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dc.titleConflict, convergent evolution, and the relative importance of immature and adult characters in endopterygote phylogenetics
dc.contributor.authorMeier, R.
dc.contributor.authorLim, G.S.
dc.identifier.citationMeier, R., Lim, G.S. (2009-01). Conflict, convergent evolution, and the relative importance of immature and adult characters in endopterygote phylogenetics. Annual Review of Entomology 54 : 85-104. ScholarBank@NUS Repository.
dc.description.abstractWe use two episodes from systematic history to illustrate how conflict between immature and adult data was important for the development of phylogenetic systematics. A reference search in Zoological Record reveals that most phylogenetic analyses of endopterygote insects continue to utilize morphological rather than DNA sequence data. However, the use of immature and adult data is established for only a few taxa. An assessment of the phylogenetic utility of 73 matrices with immature and adult data reveals that the immature partitions have fewer characters and that immature characters provide lower node support through homoplasy levels in immatures, and adult partitions are comparable. Despite much conflict, analyses based on all available evidence yield better tree resolution and higher support. We argue that DNA sequence-based matching of immature and adult stages will greatly help with the study of endopterygote immatures and facilitate the assembly of combined character matrices with data from all life-history stages. Copyright © 2009 by Annual Reviews. All rights reserved.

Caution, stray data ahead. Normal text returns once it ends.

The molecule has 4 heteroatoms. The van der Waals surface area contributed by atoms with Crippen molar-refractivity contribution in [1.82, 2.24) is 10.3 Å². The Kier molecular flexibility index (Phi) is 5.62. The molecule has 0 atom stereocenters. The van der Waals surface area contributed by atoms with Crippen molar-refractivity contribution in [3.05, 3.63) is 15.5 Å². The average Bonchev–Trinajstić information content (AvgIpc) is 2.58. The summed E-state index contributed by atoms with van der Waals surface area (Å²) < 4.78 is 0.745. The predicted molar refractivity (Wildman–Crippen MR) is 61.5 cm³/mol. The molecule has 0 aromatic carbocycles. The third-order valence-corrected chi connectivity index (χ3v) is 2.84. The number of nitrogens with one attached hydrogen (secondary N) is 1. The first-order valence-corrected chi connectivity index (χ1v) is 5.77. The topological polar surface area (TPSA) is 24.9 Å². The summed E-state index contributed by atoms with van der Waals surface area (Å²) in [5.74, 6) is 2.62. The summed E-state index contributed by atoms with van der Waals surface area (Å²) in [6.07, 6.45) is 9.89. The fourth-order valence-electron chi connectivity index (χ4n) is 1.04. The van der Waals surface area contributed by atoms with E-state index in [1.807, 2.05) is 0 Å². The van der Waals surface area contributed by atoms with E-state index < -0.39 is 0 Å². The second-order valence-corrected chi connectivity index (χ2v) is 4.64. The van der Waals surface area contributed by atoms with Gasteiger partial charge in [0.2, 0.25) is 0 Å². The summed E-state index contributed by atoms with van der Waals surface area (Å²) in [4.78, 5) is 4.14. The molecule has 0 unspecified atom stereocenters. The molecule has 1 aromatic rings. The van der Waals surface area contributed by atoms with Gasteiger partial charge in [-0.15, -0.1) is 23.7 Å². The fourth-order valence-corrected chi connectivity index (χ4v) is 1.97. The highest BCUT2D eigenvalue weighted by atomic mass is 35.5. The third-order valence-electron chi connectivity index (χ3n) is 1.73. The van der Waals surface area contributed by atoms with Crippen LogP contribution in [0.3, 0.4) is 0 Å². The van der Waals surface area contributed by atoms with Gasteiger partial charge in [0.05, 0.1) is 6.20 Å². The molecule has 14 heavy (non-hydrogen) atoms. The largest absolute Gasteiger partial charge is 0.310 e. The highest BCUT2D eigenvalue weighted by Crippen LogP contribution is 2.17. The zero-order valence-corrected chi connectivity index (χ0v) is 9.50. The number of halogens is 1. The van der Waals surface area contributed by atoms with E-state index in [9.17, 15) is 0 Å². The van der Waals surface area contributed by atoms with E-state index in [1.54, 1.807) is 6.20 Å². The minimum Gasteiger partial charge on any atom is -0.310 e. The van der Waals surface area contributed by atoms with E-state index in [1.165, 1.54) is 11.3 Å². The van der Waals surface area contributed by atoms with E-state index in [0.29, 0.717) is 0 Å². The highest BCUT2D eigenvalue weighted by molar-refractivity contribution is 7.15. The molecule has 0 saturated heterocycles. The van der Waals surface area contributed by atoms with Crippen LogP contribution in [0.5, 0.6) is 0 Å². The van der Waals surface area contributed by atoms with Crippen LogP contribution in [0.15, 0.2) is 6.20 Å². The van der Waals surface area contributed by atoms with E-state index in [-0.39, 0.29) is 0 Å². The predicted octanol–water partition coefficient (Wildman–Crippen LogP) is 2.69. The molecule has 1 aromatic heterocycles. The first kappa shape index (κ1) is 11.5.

dc.subjectDNA barcoding
dc.subjectNode support
dc.subjectTotal evidence
dc.contributor.departmentBIOLOGICAL SCIENCES
dc.description.sourcetitleAnnual Review of Entomology
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